What does living mean to you #1?
An interview with artist Hiroshi Sugimoto
As people’s lifestyles have become more diverse, the ways we live are also changing drastically. MORI LIVING has launched a new series interviewing various prominent figures about their ideas of “living” which encompass ideas of “home” “life-style” and “livelihood.”
The first edition welcomes Hiroshi Sugimoto, the world-renowned contemporary artist, who had a solo exhibition at the MORI ART MUSEUM in 2005.
His living room is beyond what we normally think of as a living room. It is a vast space consisting of 14 tatami mats plus a 2 tatami mat alcove and flooring with offcuts of Yakusugi, a type of Japanese cedar from Yakushima Island.
Space by the window is a step lower than the tatami platform, tiled to symbolize a dewy path of Roji, the garden path from the ordinary world to the world of tea. Guests put on Japanese Zori sandals here before going onto the balcony through a sliding glass door.
On the balcony, lead by the Nobedan stone path and stepping stones, edged with hedges and trees, stands the Tsukubai basin. We learn that the whole space embodies the concept of the teahouse and tea garden.
Sugimoto renovated a room of the 52 years old apartment himself into a space where the boundary between inner space and outer space is ambiguous. He calls it Uchi wa Soto or “Inside is Outside.” We could interpret this as “my house is outside.”
“Japanese people from ancient times have wished to die on a tatami mat. I do, too. So, tatami mats are essential for my living space. However, sitting on my legs is a pain and I thought of a way to incorporate tatami mats into our modern lifestyle,” he says.
He calls it Uchi wa Soto or “Inside is Outside.”
“I ended up designing the low table and stools at a similar eye level to when we sit on the floor. The alcove is also raised a little to meet our eye level. Inspired by when the US occupation army took over Japanese houses, walking in with shoes on and placing tables and chairs on the tatami mats, I call this Occupation Army Style,” says Sugimoto.
The table is made of two pieces of solid timber from an over 1000-year-old yellow cypress from Canada. With a fire pit built in the rear table, he can host and enjoy tea ceremony on chairs. The table legs are optical glass, which is a signature material for Sugimoto’s architectural projects.
“Living abroad for a long time, I’ve been invited to people’s houses a lot. To return the courtesy, I have to invite them as well. Having a place to be able to host people is the primary condition for my living space. My guests from overseas like tatami mats, the alcove, and the Roji garden,” he says.
“The space also needs to function as a meeting room for my artistic projects. My field of work has been expanding from photography to antique collection, producing Japanese traditional performing arts, and directing shows at l’Opéra in Paris this autumn,” he says.
My guests from overseas like tatami mats, the alcove, and the Roji garden […]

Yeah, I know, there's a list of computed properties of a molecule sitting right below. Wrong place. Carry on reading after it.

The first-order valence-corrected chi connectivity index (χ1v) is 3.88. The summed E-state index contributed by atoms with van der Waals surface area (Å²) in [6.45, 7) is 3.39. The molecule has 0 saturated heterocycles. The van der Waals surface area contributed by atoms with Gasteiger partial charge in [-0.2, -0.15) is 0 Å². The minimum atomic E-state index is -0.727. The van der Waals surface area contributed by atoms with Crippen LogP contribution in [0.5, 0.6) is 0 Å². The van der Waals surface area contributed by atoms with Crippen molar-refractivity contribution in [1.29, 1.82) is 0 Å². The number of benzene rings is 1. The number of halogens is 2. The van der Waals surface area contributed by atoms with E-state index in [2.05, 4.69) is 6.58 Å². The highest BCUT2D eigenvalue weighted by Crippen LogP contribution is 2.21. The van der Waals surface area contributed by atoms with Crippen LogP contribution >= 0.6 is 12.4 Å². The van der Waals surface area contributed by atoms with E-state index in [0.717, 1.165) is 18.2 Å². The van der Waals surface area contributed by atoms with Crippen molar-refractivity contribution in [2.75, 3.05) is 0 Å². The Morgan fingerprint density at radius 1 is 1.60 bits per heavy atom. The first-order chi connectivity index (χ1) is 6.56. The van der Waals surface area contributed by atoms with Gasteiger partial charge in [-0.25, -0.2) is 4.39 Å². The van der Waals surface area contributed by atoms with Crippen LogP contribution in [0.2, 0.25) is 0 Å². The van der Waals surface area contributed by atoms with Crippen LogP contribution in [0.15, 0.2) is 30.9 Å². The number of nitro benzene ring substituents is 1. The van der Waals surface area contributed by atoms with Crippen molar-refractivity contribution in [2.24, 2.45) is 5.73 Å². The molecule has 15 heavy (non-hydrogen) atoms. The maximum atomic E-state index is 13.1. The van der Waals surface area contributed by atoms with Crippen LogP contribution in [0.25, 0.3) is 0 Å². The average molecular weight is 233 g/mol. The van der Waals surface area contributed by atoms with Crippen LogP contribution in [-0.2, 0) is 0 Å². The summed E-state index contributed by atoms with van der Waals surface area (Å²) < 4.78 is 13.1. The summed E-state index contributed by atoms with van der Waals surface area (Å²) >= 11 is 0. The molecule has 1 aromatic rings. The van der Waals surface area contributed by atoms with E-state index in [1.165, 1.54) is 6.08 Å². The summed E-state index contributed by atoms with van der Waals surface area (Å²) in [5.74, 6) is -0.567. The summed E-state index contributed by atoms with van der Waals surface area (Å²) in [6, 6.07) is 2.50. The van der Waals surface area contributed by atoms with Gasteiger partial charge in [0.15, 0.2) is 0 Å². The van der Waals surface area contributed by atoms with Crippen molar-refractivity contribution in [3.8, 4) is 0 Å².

“And we sometimes rehearse dance or music performances here or have my Noh chant and dance lessons with private teachers. If I want, I can easily bring out reference books about antiques or architecture from my library in the next room,” he adds.
Though it may feel like there isn’t much of a sense of relaxation in this room, Sugimoto says “I wake up around 6 o’clock in the morning and am lost in thought in this room for a while. It’s important for an artist to have a time like that where you search for your vision with a clear mind without distraction because the daytime can be filled with miscellaneous tasks and I often dine with people in the evening.”
Q: What does living mean to you?
A: Not being dead
To our question – what is “living” to you, Sugimoto responded with a somewhat enigmatic phrase – not being dead. It can be interpreted that whether business meetings or spending time with friends, pursuing hobbies or solitary contemplation, every minute of our life is “living”.
He once said, “there are so many things I want to do that there is no time to die.”
This space must be what accommodates all the facets of his life in order to enhance his sense of living.
“Old Japanese wooden houses used to develop characteristics over the years and these were carried down from one generation to another. I wanted to seek a similar appreciation of the space in renovating apartments,” says, Sugimoto.
This is an ideal of living in a verticalized and highly specified metropolitan Tokyo home.
About Hiroshi Sugimoto
Born in Tokyo in 1948, Sugimoto moved to N.Y. in 1974 and started his carrier as a contemporary artist using photography. He established his architectural studio, New Material Research Laboratory, in 2008 and Odawara Art Foundation in 2009. In 2017, he founded Enoura Observatory, an integration of his antique and stone collections as well as an architectural insight. Works in various other projects including writing scripts and directing performances, landscaping, writing books and more.
This article originally appeared in Hills Life published by MORI LIVING. Text by Mari Matsubara, photos by Yasutomo Yebisu, edit by Kazumi Yamamoto and translation by Yuki Itai.